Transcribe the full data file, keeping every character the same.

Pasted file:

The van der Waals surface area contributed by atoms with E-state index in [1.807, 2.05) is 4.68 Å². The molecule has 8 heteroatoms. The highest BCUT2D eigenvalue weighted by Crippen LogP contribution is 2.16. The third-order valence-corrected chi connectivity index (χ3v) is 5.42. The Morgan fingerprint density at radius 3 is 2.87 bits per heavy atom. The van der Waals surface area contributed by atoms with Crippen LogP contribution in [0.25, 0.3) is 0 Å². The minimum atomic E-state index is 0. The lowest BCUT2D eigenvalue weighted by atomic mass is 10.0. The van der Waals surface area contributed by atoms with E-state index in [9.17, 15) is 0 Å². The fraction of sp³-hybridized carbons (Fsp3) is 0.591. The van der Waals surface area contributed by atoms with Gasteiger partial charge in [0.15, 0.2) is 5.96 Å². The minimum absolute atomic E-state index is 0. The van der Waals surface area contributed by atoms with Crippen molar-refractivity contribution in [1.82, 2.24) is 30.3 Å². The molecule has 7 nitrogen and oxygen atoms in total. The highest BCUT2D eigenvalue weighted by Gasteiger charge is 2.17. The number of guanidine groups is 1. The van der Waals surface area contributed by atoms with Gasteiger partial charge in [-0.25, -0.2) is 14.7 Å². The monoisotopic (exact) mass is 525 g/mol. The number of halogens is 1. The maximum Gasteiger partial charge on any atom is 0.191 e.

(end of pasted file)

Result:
The van der Waals surface area contributed by atoms with E-state index in [1.807, 2.05) is 4.68 Å². The molecule has 8 heteroatoms. The highest BCUT2D eigenvalue weighted by Crippen LogP contribution is 2.16. The third-order valence-corrected chi connectivity index (χ3v) is 5.42. The Morgan fingerprint density at radius 3 is 2.87 bits per heavy atom. The van der Waals surface area contributed by atoms with Crippen LogP contribution in [0.25, 0.3) is 0 Å². The minimum atomic E-state index is 0. The lowest BCUT2D eigenvalue weighted by atomic mass is 10.0. The van der Waals surface area contributed by atoms with E-state index in [9.17, 15) is 0 Å². The fraction of sp³-hybridized carbons (Fsp3) is 0.591. The van der Waals surface area contributed by atoms with Gasteiger partial charge in [0.15, 0.2) is 5.96 Å². The minimum absolute atomic E-state index is 0. The van der Waals surface area contributed by atoms with Crippen molar-refractivity contribution in [1.82, 2.24) is 30.3 Å². The molecule has 7 nitrogen and oxygen atoms in total. The highest BCUT2D eigenvalue weighted by Gasteiger charge is 2.17. The number of guanidine groups is 1. The van der Waals surface area contributed by atoms with Gasteiger partial charge in [-0.25, -0.2) is 14.7 Å². The monoisotopic (exact) mass is 525 g/mol. The number of halogens is 1. The maximum Gasteiger partial charge on any atom is 0.191 e.